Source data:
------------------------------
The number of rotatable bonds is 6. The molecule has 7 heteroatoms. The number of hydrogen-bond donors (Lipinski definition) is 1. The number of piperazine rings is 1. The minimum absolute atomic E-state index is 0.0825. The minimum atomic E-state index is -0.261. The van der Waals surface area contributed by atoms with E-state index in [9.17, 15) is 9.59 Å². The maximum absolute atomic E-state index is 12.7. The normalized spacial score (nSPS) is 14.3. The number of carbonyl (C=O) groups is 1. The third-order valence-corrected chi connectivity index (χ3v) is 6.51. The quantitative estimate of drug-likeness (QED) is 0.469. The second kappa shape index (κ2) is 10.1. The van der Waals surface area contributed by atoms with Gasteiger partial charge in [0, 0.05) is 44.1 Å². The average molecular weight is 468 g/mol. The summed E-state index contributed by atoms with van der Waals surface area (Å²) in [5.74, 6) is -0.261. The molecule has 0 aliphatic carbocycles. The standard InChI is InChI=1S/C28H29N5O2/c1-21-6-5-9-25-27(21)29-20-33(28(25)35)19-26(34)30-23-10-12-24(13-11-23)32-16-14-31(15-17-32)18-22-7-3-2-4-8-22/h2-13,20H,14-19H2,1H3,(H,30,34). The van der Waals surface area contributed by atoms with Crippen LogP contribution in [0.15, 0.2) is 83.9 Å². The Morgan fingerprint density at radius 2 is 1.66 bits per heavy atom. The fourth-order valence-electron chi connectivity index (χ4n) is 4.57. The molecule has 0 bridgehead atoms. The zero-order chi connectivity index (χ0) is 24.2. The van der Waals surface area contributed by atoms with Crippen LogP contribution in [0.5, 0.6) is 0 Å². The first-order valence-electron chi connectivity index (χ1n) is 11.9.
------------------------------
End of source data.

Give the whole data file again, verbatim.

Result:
The number of rotatable bonds is 6. The molecule has 7 heteroatoms. The number of hydrogen-bond donors (Lipinski definition) is 1. The number of piperazine rings is 1. The minimum absolute atomic E-state index is 0.0825. The minimum atomic E-state index is -0.261. The van der Waals surface area contributed by atoms with E-state index in [9.17, 15) is 9.59 Å². The maximum absolute atomic E-state index is 12.7. The normalized spacial score (nSPS) is 14.3. The number of carbonyl (C=O) groups is 1. The third-order valence-corrected chi connectivity index (χ3v) is 6.51. The quantitative estimate of drug-likeness (QED) is 0.469. The second kappa shape index (κ2) is 10.1. The van der Waals surface area contributed by atoms with Gasteiger partial charge in [0, 0.05) is 44.1 Å². The average molecular weight is 468 g/mol. The summed E-state index contributed by atoms with van der Waals surface area (Å²) in [5.74, 6) is -0.261. The molecule has 0 aliphatic carbocycles. The standard InChI is InChI=1S/C28H29N5O2/c1-21-6-5-9-25-27(21)29-20-33(28(25)35)19-26(34)30-23-10-12-24(13-11-23)32-16-14-31(15-17-32)18-22-7-3-2-4-8-22/h2-13,20H,14-19H2,1H3,(H,30,34). The van der Waals surface area contributed by atoms with Crippen LogP contribution in [0.15, 0.2) is 83.9 Å². The Morgan fingerprint density at radius 2 is 1.66 bits per heavy atom. The fourth-order valence-electron chi connectivity index (χ4n) is 4.57. The molecule has 0 bridgehead atoms. The zero-order chi connectivity index (χ0) is 24.2. The van der Waals surface area contributed by atoms with Crippen LogP contribution in [0.5, 0.6) is 0 Å². The first-order valence-electron chi connectivity index (χ1n) is 11.9.